- A shipping container pool is long and narrow, making it the perfect pool for swimming laps. The two most common container pool sizes are 8 x 20 feet and 8 x 40 feet.
- Shipping containers are typically converted into swimming pools in factories and are delivered on-site ready for installation. Unless you're a pro, DIYing the conversion project isn't recommended.
- Shipping container pools can be installed above ground or in the ground.
- The cost of an above-ground shipping container pool ends up being more than a conventional pool when you figure in installation, while an in-ground container pool costs about the same as a conventional in-ground pool.
If you've ever watched a freight train chugging through town or along the highway carrying shipping containers, it's a safe bet that your first thought wasn't what a great swimming pool. However, like stock tank hot tubs, shipping container pools are definitely a thing. They're trending on social media, so we decided to take a deep dive into the topic to find out what the buzz is about.
The promise of a factory-converted shipping container swimming pool that you order from a company like Modpools — one of the leading swimming pool conversion companies in North America — is that you can begin using it almost as soon as it arrives. However, there's a lot of preparation to do before it arrives, not the least of which is to construct a foundation that can support a 3-ton container that might weigh over 35 tons when filled with water.
Video of the Day
Know Your Shipping Containers
Shipping containers have been used extensively in the global shipping industry since the 1950s. Also known as conex boxes, they are manufactured in standard sizes to make them stackable. There are two common models:
- TEU (20-foot equivalent unit), which is 20 feet long
- FEU (40-foot equivalent unit), which is 40 feet long
Both are manufactured from high-strength steel, are typically 8 feet wide and 8 feet 6 inches tall, and weigh between 3 and 3 3/4 tons.
How Shipping Container Pools Are Manufactured
First, let's dispel the notion that it's easy to drop a shipping container in your yard, cut off the top, weld the doors shut, fill it with water, and start swimming. Apart from the fact that you would need specialized skills to do even that much, there would be no filtration system, and the pool water would be stagnant and unhealthy. A lot more goes into the conversion process.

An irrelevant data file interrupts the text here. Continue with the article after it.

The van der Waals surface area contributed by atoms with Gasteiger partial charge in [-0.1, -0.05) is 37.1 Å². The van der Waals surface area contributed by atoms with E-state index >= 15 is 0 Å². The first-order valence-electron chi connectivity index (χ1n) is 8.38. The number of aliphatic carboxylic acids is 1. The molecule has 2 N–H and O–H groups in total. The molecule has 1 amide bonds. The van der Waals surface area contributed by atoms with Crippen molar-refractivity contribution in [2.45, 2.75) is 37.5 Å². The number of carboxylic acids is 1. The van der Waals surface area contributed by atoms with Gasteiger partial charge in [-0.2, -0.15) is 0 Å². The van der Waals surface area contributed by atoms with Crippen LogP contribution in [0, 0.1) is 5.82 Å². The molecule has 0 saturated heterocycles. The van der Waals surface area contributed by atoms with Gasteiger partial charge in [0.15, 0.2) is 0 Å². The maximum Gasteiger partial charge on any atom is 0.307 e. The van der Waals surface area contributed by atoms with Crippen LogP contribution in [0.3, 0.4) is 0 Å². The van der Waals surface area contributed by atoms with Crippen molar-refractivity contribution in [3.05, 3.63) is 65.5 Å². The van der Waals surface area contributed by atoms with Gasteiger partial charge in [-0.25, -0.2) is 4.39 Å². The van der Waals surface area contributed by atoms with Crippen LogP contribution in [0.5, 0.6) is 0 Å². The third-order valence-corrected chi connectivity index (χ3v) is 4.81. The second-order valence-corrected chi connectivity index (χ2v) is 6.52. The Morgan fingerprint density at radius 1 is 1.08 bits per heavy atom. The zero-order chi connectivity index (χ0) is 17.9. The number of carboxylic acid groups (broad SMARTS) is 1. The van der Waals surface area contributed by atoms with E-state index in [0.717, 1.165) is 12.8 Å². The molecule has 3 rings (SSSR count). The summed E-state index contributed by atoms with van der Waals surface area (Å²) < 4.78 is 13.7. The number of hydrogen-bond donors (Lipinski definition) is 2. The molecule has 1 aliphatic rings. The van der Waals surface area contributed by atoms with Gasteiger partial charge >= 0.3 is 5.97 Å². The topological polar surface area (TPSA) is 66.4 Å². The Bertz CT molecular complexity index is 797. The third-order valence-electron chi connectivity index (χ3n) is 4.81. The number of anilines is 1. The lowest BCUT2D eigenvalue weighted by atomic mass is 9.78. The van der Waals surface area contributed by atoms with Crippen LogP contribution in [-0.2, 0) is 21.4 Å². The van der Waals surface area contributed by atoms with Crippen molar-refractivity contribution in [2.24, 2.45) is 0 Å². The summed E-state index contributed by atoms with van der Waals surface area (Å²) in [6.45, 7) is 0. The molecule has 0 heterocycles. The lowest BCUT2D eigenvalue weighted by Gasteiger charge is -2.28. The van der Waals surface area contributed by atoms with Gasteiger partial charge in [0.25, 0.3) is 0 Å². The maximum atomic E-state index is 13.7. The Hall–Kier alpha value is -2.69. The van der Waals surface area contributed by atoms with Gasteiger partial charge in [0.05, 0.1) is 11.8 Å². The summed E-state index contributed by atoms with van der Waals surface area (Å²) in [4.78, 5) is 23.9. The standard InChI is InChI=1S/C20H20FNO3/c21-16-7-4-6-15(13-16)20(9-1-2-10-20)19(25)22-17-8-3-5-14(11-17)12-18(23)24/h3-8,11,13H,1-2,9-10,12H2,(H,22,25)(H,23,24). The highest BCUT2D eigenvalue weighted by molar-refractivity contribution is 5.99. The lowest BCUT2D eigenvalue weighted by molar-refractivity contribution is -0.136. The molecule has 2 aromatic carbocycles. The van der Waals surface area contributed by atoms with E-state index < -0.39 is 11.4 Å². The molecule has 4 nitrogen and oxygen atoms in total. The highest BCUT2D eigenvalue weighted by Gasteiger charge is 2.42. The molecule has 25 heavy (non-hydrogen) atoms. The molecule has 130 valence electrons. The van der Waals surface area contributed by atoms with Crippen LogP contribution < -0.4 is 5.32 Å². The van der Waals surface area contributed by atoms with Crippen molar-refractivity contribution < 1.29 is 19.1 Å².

At the factory, workers cut off the top of the container, leaving a rectangular box that is typically 5 1/2 feet high, although it could be higher — up to a maximum of about 8 feet. They then add custom features, such as steps and benches, welding them into the interior of the container while creating a watertight enclosure in the process. They also construct a utility space just inside the original container doors to house all the pump, filter, and other pool equipment. This compartment must remain accessible from outside the pool for equipment maintenance.
The inside and outside of the pool are sprayed with rust-resistant primer, and the inside is coated with a flexible, corrosion-resistant paint. Finally, workers install a guard rail that covers the top edge of the container, and they may install a fiberglass shell or vinyl liner for an ultra-smooth pool interior. In cold climates, pools often are insulated on the outside to help keep the pool water warmer when it's being heated.
The next step is to install the pool plumbing, which includes cutting intake and outflow ports into the container's sides and installing tubing to connect the ports to the filtration pump inside the utility space. One of the more popular features that can be included is a window in the side of the container, which makes for interesting viewing from the outside if the pool is installed above ground. Divider walls can also be added that allow part of the pool to be used as a hot tub or wading area. Jets, LED lights, and other add-ons help create a relaxing and atmospheric hangout space.
Things to Consider Before You Order a Shipping Container Pool